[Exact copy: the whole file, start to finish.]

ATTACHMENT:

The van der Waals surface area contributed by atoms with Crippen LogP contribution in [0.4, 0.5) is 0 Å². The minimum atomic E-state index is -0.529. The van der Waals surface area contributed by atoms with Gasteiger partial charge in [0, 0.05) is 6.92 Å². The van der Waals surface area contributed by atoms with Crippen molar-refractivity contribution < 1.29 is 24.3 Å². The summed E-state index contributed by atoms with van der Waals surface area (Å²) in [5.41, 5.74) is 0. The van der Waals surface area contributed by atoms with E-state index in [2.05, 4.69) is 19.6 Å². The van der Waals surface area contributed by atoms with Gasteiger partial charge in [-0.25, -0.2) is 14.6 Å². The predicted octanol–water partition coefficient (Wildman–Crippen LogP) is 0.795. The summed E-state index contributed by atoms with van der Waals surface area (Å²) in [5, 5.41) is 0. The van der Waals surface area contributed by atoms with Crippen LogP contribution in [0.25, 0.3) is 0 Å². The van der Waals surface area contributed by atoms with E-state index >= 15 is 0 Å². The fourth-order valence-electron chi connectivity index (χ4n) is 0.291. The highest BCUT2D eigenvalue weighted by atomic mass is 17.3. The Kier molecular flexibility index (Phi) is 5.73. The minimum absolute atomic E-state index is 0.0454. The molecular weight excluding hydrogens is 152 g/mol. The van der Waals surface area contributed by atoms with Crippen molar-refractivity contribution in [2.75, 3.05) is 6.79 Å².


The van der Waals surface area contributed by atoms with Crippen LogP contribution in [0.4, 0.5) is 0 Å². The minimum atomic E-state index is -0.529. The van der Waals surface area contributed by atoms with Gasteiger partial charge in [0, 0.05) is 6.92 Å². The van der Waals surface area contributed by atoms with Crippen molar-refractivity contribution < 1.29 is 24.3 Å². The summed E-state index contributed by atoms with van der Waals surface area (Å²) in [5.41, 5.74) is 0. The van der Waals surface area contributed by atoms with E-state index in [2.05, 4.69) is 19.6 Å². The van der Waals surface area contributed by atoms with Gasteiger partial charge in [-0.25, -0.2) is 14.6 Å². The predicted octanol–water partition coefficient (Wildman–Crippen LogP) is 0.795. The summed E-state index contributed by atoms with van der Waals surface area (Å²) in [5, 5.41) is 0. The van der Waals surface area contributed by atoms with Crippen LogP contribution in [0.25, 0.3) is 0 Å². The van der Waals surface area contributed by atoms with E-state index >= 15 is 0 Å². The fourth-order valence-electron chi connectivity index (χ4n) is 0.291. The highest BCUT2D eigenvalue weighted by atomic mass is 17.3. The Kier molecular flexibility index (Phi) is 5.73. The minimum absolute atomic E-state index is 0.0454. The molecular weight excluding hydrogens is 152 g/mol. The van der Waals surface area contributed by atoms with Crippen molar-refractivity contribution in [2.75, 3.05) is 6.79 Å².